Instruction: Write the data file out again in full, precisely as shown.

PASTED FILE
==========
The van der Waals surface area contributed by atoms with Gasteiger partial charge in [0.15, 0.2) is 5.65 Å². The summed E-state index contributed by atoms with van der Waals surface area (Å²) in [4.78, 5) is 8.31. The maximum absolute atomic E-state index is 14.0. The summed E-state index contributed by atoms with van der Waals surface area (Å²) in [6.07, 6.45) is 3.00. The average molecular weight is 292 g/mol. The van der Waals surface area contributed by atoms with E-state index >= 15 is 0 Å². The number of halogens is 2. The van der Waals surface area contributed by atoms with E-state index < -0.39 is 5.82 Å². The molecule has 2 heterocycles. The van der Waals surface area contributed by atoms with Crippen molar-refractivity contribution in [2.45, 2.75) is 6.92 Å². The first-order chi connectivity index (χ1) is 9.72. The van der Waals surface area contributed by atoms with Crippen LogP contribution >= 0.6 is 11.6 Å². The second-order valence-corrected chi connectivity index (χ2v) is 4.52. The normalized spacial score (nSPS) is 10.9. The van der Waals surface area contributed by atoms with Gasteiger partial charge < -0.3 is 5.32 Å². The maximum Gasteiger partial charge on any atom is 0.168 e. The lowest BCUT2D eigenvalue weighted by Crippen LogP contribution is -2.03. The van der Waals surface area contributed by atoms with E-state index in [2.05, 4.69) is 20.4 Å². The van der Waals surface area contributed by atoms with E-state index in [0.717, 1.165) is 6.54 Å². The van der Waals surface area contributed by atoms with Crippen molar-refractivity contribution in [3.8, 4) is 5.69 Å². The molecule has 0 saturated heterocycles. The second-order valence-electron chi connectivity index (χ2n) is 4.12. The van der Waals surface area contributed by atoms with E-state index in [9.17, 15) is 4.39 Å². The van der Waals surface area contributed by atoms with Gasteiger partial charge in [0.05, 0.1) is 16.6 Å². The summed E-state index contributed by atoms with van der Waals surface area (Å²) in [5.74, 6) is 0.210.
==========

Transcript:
The van der Waals surface area contributed by atoms with Gasteiger partial charge in [0.15, 0.2) is 5.65 Å². The summed E-state index contributed by atoms with van der Waals surface area (Å²) in [4.78, 5) is 8.31. The maximum absolute atomic E-state index is 14.0. The summed E-state index contributed by atoms with van der Waals surface area (Å²) in [6.07, 6.45) is 3.00. The average molecular weight is 292 g/mol. The van der Waals surface area contributed by atoms with E-state index >= 15 is 0 Å². The number of halogens is 2. The van der Waals surface area contributed by atoms with E-state index < -0.39 is 5.82 Å². The molecule has 2 heterocycles. The van der Waals surface area contributed by atoms with Crippen molar-refractivity contribution in [2.45, 2.75) is 6.92 Å². The first-order chi connectivity index (χ1) is 9.72. The van der Waals surface area contributed by atoms with Crippen LogP contribution >= 0.6 is 11.6 Å². The second-order valence-corrected chi connectivity index (χ2v) is 4.52. The normalized spacial score (nSPS) is 10.9. The van der Waals surface area contributed by atoms with Gasteiger partial charge < -0.3 is 5.32 Å². The maximum Gasteiger partial charge on any atom is 0.168 e. The lowest BCUT2D eigenvalue weighted by Crippen LogP contribution is -2.03. The van der Waals surface area contributed by atoms with E-state index in [2.05, 4.69) is 20.4 Å². The van der Waals surface area contributed by atoms with E-state index in [0.717, 1.165) is 6.54 Å². The van der Waals surface area contributed by atoms with Crippen molar-refractivity contribution in [3.8, 4) is 5.69 Å². The molecule has 0 saturated heterocycles. The second-order valence-electron chi connectivity index (χ2n) is 4.12. The van der Waals surface area contributed by atoms with E-state index in [9.17, 15) is 4.39 Å². The van der Waals surface area contributed by atoms with Gasteiger partial charge in [0.05, 0.1) is 16.6 Å². The summed E-state index contributed by atoms with van der Waals surface area (Å²) in [5.74, 6) is 0.210.